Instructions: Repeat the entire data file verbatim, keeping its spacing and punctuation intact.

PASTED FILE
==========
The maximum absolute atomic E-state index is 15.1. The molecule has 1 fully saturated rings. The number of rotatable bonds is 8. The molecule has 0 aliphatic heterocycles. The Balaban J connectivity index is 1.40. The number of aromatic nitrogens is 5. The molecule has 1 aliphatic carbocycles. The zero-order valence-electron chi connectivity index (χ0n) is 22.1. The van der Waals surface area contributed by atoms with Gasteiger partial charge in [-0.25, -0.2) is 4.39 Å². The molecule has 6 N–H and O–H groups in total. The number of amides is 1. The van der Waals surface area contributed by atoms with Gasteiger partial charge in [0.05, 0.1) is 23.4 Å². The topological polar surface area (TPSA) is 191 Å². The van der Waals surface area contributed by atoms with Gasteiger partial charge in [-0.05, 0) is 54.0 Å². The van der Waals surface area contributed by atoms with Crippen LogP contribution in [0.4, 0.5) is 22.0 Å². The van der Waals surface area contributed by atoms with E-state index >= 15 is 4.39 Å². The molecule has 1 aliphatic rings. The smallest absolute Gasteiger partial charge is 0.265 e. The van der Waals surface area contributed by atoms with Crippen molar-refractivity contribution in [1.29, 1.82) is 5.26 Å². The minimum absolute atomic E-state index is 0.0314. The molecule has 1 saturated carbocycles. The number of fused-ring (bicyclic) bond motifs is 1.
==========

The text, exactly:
The maximum absolute atomic E-state index is 15.1. The molecule has 1 fully saturated rings. The number of rotatable bonds is 8. The molecule has 0 aliphatic heterocycles. The Balaban J connectivity index is 1.40. The number of aromatic nitrogens is 5. The molecule has 1 aliphatic carbocycles. The zero-order valence-electron chi connectivity index (χ0n) is 22.1. The van der Waals surface area contributed by atoms with Gasteiger partial charge in [-0.25, -0.2) is 4.39 Å². The molecule has 6 N–H and O–H groups in total. The number of amides is 1. The van der Waals surface area contributed by atoms with Gasteiger partial charge in [0.05, 0.1) is 23.4 Å². The topological polar surface area (TPSA) is 191 Å². The van der Waals surface area contributed by atoms with Gasteiger partial charge in [-0.05, 0) is 54.0 Å². The van der Waals surface area contributed by atoms with Crippen LogP contribution in [0.4, 0.5) is 22.0 Å². The van der Waals surface area contributed by atoms with E-state index >= 15 is 4.39 Å². The molecule has 1 aliphatic rings. The smallest absolute Gasteiger partial charge is 0.265 e. The van der Waals surface area contributed by atoms with Crippen molar-refractivity contribution in [1.29, 1.82) is 5.26 Å². The minimum absolute atomic E-state index is 0.0314. The molecule has 1 saturated carbocycles. The number of fused-ring (bicyclic) bond motifs is 1.